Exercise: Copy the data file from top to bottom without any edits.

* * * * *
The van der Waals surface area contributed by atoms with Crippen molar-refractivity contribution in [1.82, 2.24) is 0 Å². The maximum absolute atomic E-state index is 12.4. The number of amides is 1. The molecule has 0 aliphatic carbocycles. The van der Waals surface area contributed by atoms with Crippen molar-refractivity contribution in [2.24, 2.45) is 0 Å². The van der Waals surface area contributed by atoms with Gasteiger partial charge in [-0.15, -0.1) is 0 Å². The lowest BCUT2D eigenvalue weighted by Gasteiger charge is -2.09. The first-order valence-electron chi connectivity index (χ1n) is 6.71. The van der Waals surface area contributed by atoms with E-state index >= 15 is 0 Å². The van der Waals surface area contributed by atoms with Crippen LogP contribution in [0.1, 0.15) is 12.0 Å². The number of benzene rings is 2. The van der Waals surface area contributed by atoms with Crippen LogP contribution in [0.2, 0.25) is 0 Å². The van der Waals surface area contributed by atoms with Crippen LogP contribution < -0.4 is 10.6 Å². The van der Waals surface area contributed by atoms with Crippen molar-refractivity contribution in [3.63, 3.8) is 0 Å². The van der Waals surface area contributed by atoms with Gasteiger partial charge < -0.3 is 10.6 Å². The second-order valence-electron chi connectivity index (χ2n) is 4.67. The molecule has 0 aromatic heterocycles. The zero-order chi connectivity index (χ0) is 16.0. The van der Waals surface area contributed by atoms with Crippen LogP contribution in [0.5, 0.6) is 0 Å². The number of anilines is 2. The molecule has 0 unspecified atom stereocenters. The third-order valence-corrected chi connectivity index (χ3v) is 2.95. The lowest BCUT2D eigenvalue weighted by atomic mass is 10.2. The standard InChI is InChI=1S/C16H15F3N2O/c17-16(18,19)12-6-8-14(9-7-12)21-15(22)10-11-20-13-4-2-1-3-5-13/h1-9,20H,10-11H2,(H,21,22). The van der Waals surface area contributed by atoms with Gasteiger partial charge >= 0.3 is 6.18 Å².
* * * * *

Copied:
The van der Waals surface area contributed by atoms with Crippen molar-refractivity contribution in [1.82, 2.24) is 0 Å². The maximum absolute atomic E-state index is 12.4. The number of amides is 1. The molecule has 0 aliphatic carbocycles. The van der Waals surface area contributed by atoms with Crippen molar-refractivity contribution in [2.24, 2.45) is 0 Å². The van der Waals surface area contributed by atoms with Gasteiger partial charge in [-0.15, -0.1) is 0 Å². The lowest BCUT2D eigenvalue weighted by Gasteiger charge is -2.09. The first-order valence-electron chi connectivity index (χ1n) is 6.71. The van der Waals surface area contributed by atoms with E-state index >= 15 is 0 Å². The van der Waals surface area contributed by atoms with Crippen LogP contribution in [0.1, 0.15) is 12.0 Å². The number of benzene rings is 2. The van der Waals surface area contributed by atoms with Crippen LogP contribution in [0.2, 0.25) is 0 Å². The van der Waals surface area contributed by atoms with Crippen LogP contribution < -0.4 is 10.6 Å². The van der Waals surface area contributed by atoms with Crippen molar-refractivity contribution in [3.63, 3.8) is 0 Å². The van der Waals surface area contributed by atoms with Gasteiger partial charge < -0.3 is 10.6 Å². The second-order valence-electron chi connectivity index (χ2n) is 4.67. The molecule has 0 aromatic heterocycles. The zero-order chi connectivity index (χ0) is 16.0. The van der Waals surface area contributed by atoms with Crippen LogP contribution in [0.5, 0.6) is 0 Å². The number of anilines is 2. The molecule has 0 unspecified atom stereocenters. The third-order valence-corrected chi connectivity index (χ3v) is 2.95. The lowest BCUT2D eigenvalue weighted by atomic mass is 10.2. The standard InChI is InChI=1S/C16H15F3N2O/c17-16(18,19)12-6-8-14(9-7-12)21-15(22)10-11-20-13-4-2-1-3-5-13/h1-9,20H,10-11H2,(H,21,22). The van der Waals surface area contributed by atoms with Gasteiger partial charge >= 0.3 is 6.18 Å².